According to Freudian theory, developing a healthy relationship with a father figure can help young boys suppress their ids’ urges to act on their desire for their mother and begin to identify with their father, thus resolving the Oedipal desires. Some families look for resolution of such issues through their religion, while others find that their cultural norms naturally help young men get over their desire for their mother.

According to Freudian theory, developing a healthy relationship with a father figure can help young boys suppress their ids’ urges to act on their desire for their mother and begin to identify with their father, thus resolving the Oedipal desires.

Therapy based on Freudian psychoanalysis for a boy experiencing an unhealthy attachment to his mother focuses on resolving the latent guilt that the child feels for the jealousy and fear of his father. According to Freud, boys are afraid of being castrated by their father as punishment for their unhealthy desires for their mother. These feelings are subconscious and rooted in Freud’s psychoanalytic theories about the important role of the phallus in emotional development.

Simply stated, Freud believed that once a boy develops a healthy relationship with his father, including feeling loved and accepted, his jealousy and rivalry will change to a feeling of identification. Freud thought that reducing the shame and guilt associated with an Oedipal complex is critical to the successful resolution of this complex and provides the foundation for the young man to build healthy relationships and boundaries, both with his mother and women in general.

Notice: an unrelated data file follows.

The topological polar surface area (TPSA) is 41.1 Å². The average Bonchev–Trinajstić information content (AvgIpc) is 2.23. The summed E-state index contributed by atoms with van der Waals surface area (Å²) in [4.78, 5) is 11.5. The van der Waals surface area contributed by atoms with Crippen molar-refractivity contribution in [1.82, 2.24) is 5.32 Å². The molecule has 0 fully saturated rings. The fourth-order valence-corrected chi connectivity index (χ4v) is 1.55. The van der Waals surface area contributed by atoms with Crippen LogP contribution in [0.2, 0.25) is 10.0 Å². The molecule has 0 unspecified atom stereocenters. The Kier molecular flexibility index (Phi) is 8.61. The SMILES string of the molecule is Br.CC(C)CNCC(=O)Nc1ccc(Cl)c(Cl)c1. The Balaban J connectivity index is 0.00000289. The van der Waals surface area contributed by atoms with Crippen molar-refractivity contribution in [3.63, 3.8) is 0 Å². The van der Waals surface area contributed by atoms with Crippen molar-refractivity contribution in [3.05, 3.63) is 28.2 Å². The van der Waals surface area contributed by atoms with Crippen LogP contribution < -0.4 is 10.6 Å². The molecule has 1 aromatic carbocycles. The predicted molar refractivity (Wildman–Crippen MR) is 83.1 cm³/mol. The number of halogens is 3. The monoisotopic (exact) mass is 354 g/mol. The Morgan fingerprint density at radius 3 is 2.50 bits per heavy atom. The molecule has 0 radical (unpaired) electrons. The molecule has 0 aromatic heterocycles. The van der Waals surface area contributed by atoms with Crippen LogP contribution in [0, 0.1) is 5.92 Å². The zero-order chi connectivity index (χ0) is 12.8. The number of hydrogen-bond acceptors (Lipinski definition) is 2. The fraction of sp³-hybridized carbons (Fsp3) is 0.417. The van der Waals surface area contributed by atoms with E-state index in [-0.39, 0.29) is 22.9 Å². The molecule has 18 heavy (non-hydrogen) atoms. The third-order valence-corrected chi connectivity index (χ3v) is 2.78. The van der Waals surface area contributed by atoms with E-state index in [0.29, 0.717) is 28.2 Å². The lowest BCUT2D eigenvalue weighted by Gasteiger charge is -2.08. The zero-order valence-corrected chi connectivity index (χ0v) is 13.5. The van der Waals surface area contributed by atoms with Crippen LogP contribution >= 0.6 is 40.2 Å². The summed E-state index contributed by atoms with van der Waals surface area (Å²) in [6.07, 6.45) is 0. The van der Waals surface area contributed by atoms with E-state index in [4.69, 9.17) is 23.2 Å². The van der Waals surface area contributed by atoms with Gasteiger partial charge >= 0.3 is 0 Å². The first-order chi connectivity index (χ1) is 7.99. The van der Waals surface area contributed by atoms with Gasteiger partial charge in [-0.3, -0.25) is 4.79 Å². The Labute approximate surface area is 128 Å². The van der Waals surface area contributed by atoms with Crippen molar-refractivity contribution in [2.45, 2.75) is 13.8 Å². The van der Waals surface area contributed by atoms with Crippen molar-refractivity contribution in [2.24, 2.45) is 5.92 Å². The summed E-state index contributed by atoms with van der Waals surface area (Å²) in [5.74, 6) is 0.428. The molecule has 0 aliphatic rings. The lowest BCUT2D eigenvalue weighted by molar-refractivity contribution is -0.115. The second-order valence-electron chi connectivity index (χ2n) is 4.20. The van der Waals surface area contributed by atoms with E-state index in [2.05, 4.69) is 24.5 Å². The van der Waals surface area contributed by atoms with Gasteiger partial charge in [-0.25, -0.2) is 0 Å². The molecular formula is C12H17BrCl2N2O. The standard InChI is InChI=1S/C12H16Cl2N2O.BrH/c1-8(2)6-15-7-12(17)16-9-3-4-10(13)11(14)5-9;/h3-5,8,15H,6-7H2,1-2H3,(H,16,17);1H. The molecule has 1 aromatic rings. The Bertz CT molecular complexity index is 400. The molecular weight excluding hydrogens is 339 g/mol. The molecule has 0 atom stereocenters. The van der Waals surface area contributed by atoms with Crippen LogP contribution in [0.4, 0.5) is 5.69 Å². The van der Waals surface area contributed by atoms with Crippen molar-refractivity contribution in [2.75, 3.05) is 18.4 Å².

The takeaway

Freudian theory states that forming healthy relationships as an adult can be difficult if a child hasn’t successfully passed through the phallic stage of psychosexual development and resolved an unhealthy attachment and desire for their parent of the opposite sex. Freudian psychoanalysts believe that therapy works better when children are younger but that intensive therapy can also help adults make peace with an Oedipus complex and experience healthy, mature relationships.

https://www.verywellmind.com/what-is-an-oedipal-complex-2795403

https://www.simplypsychology.org/oedipal-complex.html

http://changingminds.org/disciplines/psychoanalysis/concepts/oedipus_complex.htm

https://ppplusa.org/485/

https://www.ncbi.nlm.nih.gov/pmc/articles/PMC3330618/